FDA and CDC Update Information on Menactra Meningococcal Vaccine and Guillain Barre SyndromeOct 20, 2006 | www.fda.gov
The Food and Drug Administration (FDA) and Centers for Disease Control and Prevention (CDC) are updating a previous alert to consumers and health care providers regarding reports of Guillain Barre Syndrome (GBS) following administration of Meningococcal Conjugate Vaccine A, C, Y, and W135 (trade name Menactra), manufactured by Sanofi Pasteur. In October 2005, FDA and CDC reported 5 cases of GBS following administration of Menactra (http://www.fda.gov/bbs/topics/news/2005/new01238.html).
GBS is a serious, rare neurological disorder that can occur, often in healthy individuals, either spontaneously or after certain infections. GBS typically causes increasing weakness in leg, arm and other muscles that can be severe and require hospitalization. GBS usually resolves on its own, however some people may have residual neurological deficits.
To date a total of 15 confirmed cases of GBS among individuals 11-19 years of age occurring within six weeks of vaccination with Menactra have been reported to the Vaccine Adverse Event Reporting System (VAERS). Two additional cases have been confirmed in persons 20 years of age and older. All individuals are reported to be recovering or have recovered. While the cases reported suggest a small increased risk of GBS following immunization with Menactra, the limitations in VAERS, and the uncertainty regarding background incidence rates for GBS require that these findings be viewed with caution. At this time, CDC and FDA cannot determine with certainty whether Menactra does increase the risk of GBS in persons who receive the vaccine and, if so, to what degree (the current data suggests an estimated possible increase of approximately 1.25 GBS cases for every million vaccinnees, but this estimate has many uncertainties).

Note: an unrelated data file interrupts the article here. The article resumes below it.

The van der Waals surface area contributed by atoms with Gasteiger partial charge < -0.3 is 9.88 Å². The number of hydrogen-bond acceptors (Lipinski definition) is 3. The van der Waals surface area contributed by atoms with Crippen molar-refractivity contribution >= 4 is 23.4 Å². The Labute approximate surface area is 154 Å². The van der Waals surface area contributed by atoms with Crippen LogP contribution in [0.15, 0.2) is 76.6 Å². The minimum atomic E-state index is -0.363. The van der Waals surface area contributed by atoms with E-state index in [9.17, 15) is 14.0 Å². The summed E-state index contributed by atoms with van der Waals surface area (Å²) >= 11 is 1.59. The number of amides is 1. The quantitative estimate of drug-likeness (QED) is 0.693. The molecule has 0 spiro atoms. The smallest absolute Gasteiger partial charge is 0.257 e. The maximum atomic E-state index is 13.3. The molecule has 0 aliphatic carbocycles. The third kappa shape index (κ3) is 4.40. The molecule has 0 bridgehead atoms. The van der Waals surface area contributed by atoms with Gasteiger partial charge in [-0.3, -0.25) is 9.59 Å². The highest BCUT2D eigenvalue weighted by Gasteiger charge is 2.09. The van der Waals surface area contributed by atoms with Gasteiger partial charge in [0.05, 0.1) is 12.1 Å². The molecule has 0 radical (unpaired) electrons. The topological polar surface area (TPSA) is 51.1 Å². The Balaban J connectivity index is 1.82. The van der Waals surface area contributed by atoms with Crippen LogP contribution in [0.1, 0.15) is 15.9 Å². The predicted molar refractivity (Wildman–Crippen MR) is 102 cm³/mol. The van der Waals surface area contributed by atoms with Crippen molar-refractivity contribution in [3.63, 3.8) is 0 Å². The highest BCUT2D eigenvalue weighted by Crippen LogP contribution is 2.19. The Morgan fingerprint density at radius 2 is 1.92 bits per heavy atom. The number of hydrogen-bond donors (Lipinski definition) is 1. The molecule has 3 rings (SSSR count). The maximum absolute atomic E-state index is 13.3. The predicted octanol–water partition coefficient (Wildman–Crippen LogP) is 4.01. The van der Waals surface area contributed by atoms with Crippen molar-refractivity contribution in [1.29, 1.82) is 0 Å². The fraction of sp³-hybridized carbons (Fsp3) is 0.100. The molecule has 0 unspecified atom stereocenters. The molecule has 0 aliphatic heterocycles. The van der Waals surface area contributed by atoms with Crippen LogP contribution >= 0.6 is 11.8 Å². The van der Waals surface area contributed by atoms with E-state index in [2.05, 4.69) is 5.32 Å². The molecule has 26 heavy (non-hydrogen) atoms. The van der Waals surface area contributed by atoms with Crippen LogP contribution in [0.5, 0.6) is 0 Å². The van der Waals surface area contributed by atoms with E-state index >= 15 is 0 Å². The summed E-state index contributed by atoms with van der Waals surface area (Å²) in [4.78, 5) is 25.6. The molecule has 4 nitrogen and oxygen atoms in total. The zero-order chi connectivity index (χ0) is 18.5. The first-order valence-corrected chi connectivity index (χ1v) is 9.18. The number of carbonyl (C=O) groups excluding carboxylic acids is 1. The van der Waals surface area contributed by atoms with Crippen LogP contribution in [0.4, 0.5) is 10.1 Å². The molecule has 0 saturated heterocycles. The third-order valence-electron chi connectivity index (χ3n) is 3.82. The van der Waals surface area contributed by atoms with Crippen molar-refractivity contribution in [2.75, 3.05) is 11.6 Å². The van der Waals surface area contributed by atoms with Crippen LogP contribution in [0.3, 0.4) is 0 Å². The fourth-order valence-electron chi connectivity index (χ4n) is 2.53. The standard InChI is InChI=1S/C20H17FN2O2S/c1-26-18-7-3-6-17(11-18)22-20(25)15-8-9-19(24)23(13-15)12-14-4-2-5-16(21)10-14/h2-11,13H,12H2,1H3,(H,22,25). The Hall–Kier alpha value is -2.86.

Menactra prevents meningococcal disease, which is a major cause of bacterial meningitis (an infection of the lining of the brain and spinal cord) and blood stream infections. Meningococcal disease affects approximately 1 in 100,000 people ages 11-19 annually. The infection can be life threatening: 10-14 percent of cases are fatal and 11-19 percent of survivors may have permanent disability.
At the present time, there are no changes in recommendations for vaccination and individuals should continue to follow their doctors' recommendations. CDC’s Advisory Committee on Immunization Practices will be reviewing this information at its next meeting, October 25-26, 2006.
FDA and CDC are continuing to monitor the situation and are asking any persons with knowledge of any possible cases of GBS occurring after receiving Menactra to report them to VAERS to help the agencies further evaluate the matter. Individuals can report to VAERS on the web at http://www.vaers.hhs.gov or by phone at 1-800-822-7967.
Studies of more than 7,000 recipients performed by sanofi pasteur before the licensure of the vaccine showed no GBS cases. An analysis of Menactra use within the Vaccine Safety Datalink, a database of vaccine information from eight large managed care organizations, revealed that as of September 20, 2006, a total of 126,506 doses had been delivered and, of those, no cases of GBS have been observed among vaccine recipients ages 11-19 within six weeks of vaccination. Additional, larger studies are being planned to provide a more definitive assessment.